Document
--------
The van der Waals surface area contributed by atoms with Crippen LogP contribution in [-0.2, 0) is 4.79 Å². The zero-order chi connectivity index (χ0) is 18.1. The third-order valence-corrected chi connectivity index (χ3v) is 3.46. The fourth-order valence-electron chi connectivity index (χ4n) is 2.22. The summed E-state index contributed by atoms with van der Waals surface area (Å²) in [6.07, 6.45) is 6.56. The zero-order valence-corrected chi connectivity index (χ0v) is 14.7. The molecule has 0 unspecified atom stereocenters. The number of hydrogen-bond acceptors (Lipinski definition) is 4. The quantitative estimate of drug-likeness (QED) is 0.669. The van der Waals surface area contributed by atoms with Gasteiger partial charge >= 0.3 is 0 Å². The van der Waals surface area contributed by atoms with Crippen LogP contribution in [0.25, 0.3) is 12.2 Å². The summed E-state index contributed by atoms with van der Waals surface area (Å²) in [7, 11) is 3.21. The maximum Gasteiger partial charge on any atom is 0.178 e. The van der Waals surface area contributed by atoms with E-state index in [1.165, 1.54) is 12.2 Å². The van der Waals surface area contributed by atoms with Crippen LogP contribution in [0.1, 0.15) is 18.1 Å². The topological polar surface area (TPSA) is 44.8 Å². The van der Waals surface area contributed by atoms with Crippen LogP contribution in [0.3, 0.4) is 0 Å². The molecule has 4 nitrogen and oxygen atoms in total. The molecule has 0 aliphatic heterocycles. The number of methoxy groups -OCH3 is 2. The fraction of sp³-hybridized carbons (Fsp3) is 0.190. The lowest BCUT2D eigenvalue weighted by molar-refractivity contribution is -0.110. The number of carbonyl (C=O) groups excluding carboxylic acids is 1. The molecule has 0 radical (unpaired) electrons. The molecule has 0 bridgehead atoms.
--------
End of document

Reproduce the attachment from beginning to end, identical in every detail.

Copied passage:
The van der Waals surface area contributed by atoms with Crippen LogP contribution in [-0.2, 0) is 4.79 Å². The zero-order chi connectivity index (χ0) is 18.1. The third-order valence-corrected chi connectivity index (χ3v) is 3.46. The fourth-order valence-electron chi connectivity index (χ4n) is 2.22. The summed E-state index contributed by atoms with van der Waals surface area (Å²) in [6.07, 6.45) is 6.56. The zero-order valence-corrected chi connectivity index (χ0v) is 14.7. The molecule has 0 unspecified atom stereocenters. The number of hydrogen-bond acceptors (Lipinski definition) is 4. The quantitative estimate of drug-likeness (QED) is 0.669. The van der Waals surface area contributed by atoms with Gasteiger partial charge >= 0.3 is 0 Å². The van der Waals surface area contributed by atoms with Crippen LogP contribution in [0.25, 0.3) is 12.2 Å². The summed E-state index contributed by atoms with van der Waals surface area (Å²) in [7, 11) is 3.21. The maximum Gasteiger partial charge on any atom is 0.178 e. The van der Waals surface area contributed by atoms with E-state index in [1.165, 1.54) is 12.2 Å². The van der Waals surface area contributed by atoms with Crippen LogP contribution in [0.1, 0.15) is 18.1 Å². The topological polar surface area (TPSA) is 44.8 Å². The van der Waals surface area contributed by atoms with Crippen LogP contribution in [0.3, 0.4) is 0 Å². The molecule has 4 nitrogen and oxygen atoms in total. The molecule has 0 aliphatic heterocycles. The number of methoxy groups -OCH3 is 2. The fraction of sp³-hybridized carbons (Fsp3) is 0.190. The lowest BCUT2D eigenvalue weighted by molar-refractivity contribution is -0.110. The number of carbonyl (C=O) groups excluding carboxylic acids is 1. The molecule has 0 radical (unpaired) electrons. The molecule has 0 bridgehead atoms.